How easy is that?!
Happy Planting!

The plant pictured is Aeonium arboreum var. 'Schwartzkopf'.

24 May, 2010

What are Grafted Cacti?

When people see these unusually coloured cacti, quite often they are mistaken as flowers. But in actual fact they are two different species of cacti grafted together.

The brightly coloured cactus that sits on top is actually a mutant variation of a standard cactus. In the wild, if a mutant pup is created, eventually it would detach from the parent plant and sadly die as it cannot photosynthesise. The reason it can’t photosynthesise is because it has no chlorophyll (green pigments), which is essential in the photosynthesis process. So in order for a mutant pup to survive, we have to find some other means to give it nutrients. This is where the grafting comes in.

Rootstock plants, which are able to photosynthesise normally, are what the mutant pups are grafted on to. They can provide enough nutrients for both itself and its grafted partner, allowing both to survive. Common rootstocks used in grafting cacti include species of Hylocereus (what we use here at Fickle Prickles), Myrtillocactus geometrizans, Trichocereus pasacana, Harrisia jusbertii, Cereus peruvianus and many more.

Most of the colourful mutants you will see around are derived from the species Gymnocalycium mihanovichii and Lobivia silvestrii variegate. However, the possibilities of grafting are endless, and not just limited to mutants. The white cacti in the photo above aren't actually mutants at all, but are still visually stunning and offer wonderful colour contrasts to mini cactus gardens.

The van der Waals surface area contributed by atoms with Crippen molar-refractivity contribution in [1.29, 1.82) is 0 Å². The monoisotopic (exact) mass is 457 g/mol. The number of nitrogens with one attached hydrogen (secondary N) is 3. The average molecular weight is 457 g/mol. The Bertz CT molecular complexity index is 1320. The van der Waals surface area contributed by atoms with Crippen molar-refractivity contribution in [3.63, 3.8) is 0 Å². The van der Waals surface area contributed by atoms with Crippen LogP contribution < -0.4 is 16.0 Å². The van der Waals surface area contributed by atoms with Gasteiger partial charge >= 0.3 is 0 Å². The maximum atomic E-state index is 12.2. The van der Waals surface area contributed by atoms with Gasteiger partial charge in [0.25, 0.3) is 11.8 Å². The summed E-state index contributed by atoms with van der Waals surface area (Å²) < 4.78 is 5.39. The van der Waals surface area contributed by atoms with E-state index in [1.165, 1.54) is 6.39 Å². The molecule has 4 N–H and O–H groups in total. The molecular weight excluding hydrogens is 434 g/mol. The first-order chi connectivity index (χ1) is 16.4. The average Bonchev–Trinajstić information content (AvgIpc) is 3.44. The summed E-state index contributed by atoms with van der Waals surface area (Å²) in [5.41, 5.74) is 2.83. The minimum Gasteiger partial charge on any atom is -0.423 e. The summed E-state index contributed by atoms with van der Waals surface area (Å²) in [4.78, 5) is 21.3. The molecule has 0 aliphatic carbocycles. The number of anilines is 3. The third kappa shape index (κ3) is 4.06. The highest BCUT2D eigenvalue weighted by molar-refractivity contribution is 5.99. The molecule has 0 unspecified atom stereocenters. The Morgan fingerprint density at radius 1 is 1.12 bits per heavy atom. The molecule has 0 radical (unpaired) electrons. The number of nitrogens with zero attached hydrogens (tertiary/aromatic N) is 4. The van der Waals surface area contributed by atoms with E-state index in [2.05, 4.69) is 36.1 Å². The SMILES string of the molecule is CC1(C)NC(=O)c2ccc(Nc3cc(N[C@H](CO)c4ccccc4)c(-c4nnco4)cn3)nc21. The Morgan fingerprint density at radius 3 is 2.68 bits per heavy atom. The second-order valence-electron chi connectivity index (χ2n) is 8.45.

How to care for Grafted Cacti…

Place these guys indoors or sheltered under verandas or patios as the rootstock is sensitive to the cold and frosts. They do need partial sun, so next to a window is the perfect location if they are indoors.

Very little maintenance is required for these guys to thrive; in fact one of the main reasons grafted cacti suffer is through over watering.
Water them sparingly, only when the soil is dry (this can take anywhere from a week to a month depending on location, time of year and environmental factors). The best thing to do is water them thoroughly and then let it drain. If you are using saucers, make sure to empty them out after each watering.

or more information, visit www.fickleprickles.com.au

What is the difference between a Cactus and a Succulent?

Well, to completely confuse you in the first sentence –
Cacti are actually succulents!!!

“How is that?” you ask? Let me explain…

Succulents are a group of plants that are identified as having cells in parts of their body that retain water:
  • Some plants have these cells in their roots, like some Euphorbias.
  • Others have them in their stems, like Stapliads and Pachypodiums.
Cacti also have this ability and this is why a cactus is a succulent. It is similar to the saying, “All German shepherds are dogs, but not all dogs are German Shepherds.” All Cacti are succulents, but not all succulents are cacti.

So what defines a cactus?
All cacti belong to the plant family Cactaceae, and there are many characteristics that identify a plant as belonging to this family. SPINES are not one of them!